Stage 1: Rock Art believed to capture the oldest record of the sighting of Supernova H69 dating back to approx. 5000 BC. Copyright Archaeological Survey of India
2) Settlement phase – Megaliths (large rock structures) were created and used to study sunrise patterns and for calendars. For example, the Vedas are accurate to a very large extent in defining the length of the year and its division into seasons. There is also awareness of the discrepancies between Lunar and Solar months and the need for intercalary month (Adhik Maas) for synchronising the two. It recommends 2 intercalary months in 5 years. The religion in this period was a tripartite contract between the Gods, Ancestors and Humans but the interesting thing is that the Moon, Planets or Constellations is not worshipped and there is no evidence of worship of the feminine form even though Vedic religion mentions about 30 Gods. While stage 1 is considered to date back from approximately 50,000 BC to about 5000 BC, this stage runs from 5000 BC to 2500 BC for the Harappans and upto 1500 BC of later for Vedic and other cultures in the subcontinent.
Stage 2: Large megaliths at Baise near Mangalore in Karnataka. The smaller one (bottom right) is about 2 meters tall. Pictures taken by Srikumar Menon
3) Astronomy of Civilisations: This period includes the Indus Valley civilisation and Prof. Vahia dwelt at length on the fascinating astronomical works of this period which include the calendar stone from Mohenjo Daro, the Indus seals depicting astronomical patterns and temple architecture, dictated by astronomical considerations. There were two main styles of temple architecture: the Dravida style typified by the Madurai Meenakshi temple in which the entrances were more prominent than the interior and vice-versa in the Nagara style of the Somnath temple in Gujarat. Ideas of Cosmogony (origin of the Universe) were captured in the Brihadaranyaka Upanishad and in other places. The concept of Yugas and the Dashavatar in the Vishnu Puran dating to 1 century BC were also part of this period. There was also the appearance of mathematical astronomy and the fascinating obsession with large numbers and infinities resulting in an interesting mix of mathematics and philosophy.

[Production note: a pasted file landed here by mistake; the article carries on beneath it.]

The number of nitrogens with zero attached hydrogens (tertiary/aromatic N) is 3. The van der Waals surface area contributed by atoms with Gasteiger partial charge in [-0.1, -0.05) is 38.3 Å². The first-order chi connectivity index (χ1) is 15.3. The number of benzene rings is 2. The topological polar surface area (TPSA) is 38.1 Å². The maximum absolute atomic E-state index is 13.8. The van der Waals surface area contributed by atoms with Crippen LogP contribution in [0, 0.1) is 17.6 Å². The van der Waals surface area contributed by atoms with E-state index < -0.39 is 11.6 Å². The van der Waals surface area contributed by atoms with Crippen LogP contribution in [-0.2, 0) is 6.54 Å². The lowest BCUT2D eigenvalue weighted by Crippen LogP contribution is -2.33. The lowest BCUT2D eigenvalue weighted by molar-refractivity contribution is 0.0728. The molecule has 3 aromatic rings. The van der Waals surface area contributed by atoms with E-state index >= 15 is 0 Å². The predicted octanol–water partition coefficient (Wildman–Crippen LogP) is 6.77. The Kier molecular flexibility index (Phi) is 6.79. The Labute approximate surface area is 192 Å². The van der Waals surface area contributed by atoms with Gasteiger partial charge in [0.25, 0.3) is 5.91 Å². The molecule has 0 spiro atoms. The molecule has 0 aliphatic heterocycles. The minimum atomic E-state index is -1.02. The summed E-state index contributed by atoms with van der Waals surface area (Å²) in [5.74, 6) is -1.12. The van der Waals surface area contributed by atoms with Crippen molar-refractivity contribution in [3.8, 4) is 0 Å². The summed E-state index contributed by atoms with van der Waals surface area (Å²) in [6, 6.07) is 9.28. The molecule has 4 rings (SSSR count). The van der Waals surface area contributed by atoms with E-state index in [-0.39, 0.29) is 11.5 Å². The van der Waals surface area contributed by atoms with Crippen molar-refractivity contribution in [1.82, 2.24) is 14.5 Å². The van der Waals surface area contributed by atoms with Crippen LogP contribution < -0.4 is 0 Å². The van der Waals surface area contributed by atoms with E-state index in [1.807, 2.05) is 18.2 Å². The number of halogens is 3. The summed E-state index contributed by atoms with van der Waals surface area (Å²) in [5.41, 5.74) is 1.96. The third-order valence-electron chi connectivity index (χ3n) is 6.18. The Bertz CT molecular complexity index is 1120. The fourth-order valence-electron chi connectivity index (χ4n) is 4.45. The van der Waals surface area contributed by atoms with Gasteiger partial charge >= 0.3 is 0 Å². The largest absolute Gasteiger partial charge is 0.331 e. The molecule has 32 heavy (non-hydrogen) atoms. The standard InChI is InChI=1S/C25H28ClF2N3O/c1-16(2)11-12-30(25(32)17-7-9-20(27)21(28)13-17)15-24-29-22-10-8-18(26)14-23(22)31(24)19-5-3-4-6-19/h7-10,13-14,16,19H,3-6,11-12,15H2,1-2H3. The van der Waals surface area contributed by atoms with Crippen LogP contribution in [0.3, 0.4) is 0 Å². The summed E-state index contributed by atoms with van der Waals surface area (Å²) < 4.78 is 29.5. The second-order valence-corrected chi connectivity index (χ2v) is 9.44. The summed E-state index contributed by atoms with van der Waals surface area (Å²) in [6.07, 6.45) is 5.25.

Stage 3: The shape of the structure at the entrance (Rajagopuram) closely resembles the shape of the early Megaliths (bottom right). The Sanctum faces east and is more modestly designed than the entrance.
Navigation was another important use of astronomy in this period. However, the charts in this case are completely different as seen below, and used symbols representing constellations.
Stage 3: Picture by B Arunachalam in Heritage of Indian Sea Navigation
4) Stage 4 is the stage of technology based, state sponsored astronomy. In the Indian context, this phase begins around 500 AD with the advent of Siddhantic Astronomy and great astronomers like Aryabhatta. A lot of mathematical work was done during this period. Planetary locations were calculated and Astral Charts created for astrological purposes. It is important and interesting to note however, that knowledge of astrology was not considered to be a requirement for someone to become an astronomer, as noted in the Brihad Samhita of Varahamihira (505 AD). The climax of Temple architecture is reached in the Great Temple of Angkor Wat in Cambodia (Kampuchia) during this time. This gigantic complex is an accurate mapping of the Hindu Cosmogony in every detail and aspect. Architecturally it is a very smooth blending of Nagar and Dravidian style to create a harmonious cosmos on Earth.
Stage 5: The epitome of temple architecture – Temple of Angkor Wat in Cambodia
Modern astronomy follows from the invention of the telescope and other sophisticated instruments and experimental setup, while also riding on advances in physics and other fields of science and technology. Prof. Vahia did not enter into this subject at all.
In summary, this absolutely fascinating lecture took the audience on a tour of the Intellectual growth of the Indian culture through its activities in the field of astronomy. The different stages in the evolution of cultures are dramatically different from each other and cannot be captured in the related archaeological data. Thus the study of astronomy gives us another, more detailed, window into our view of the past.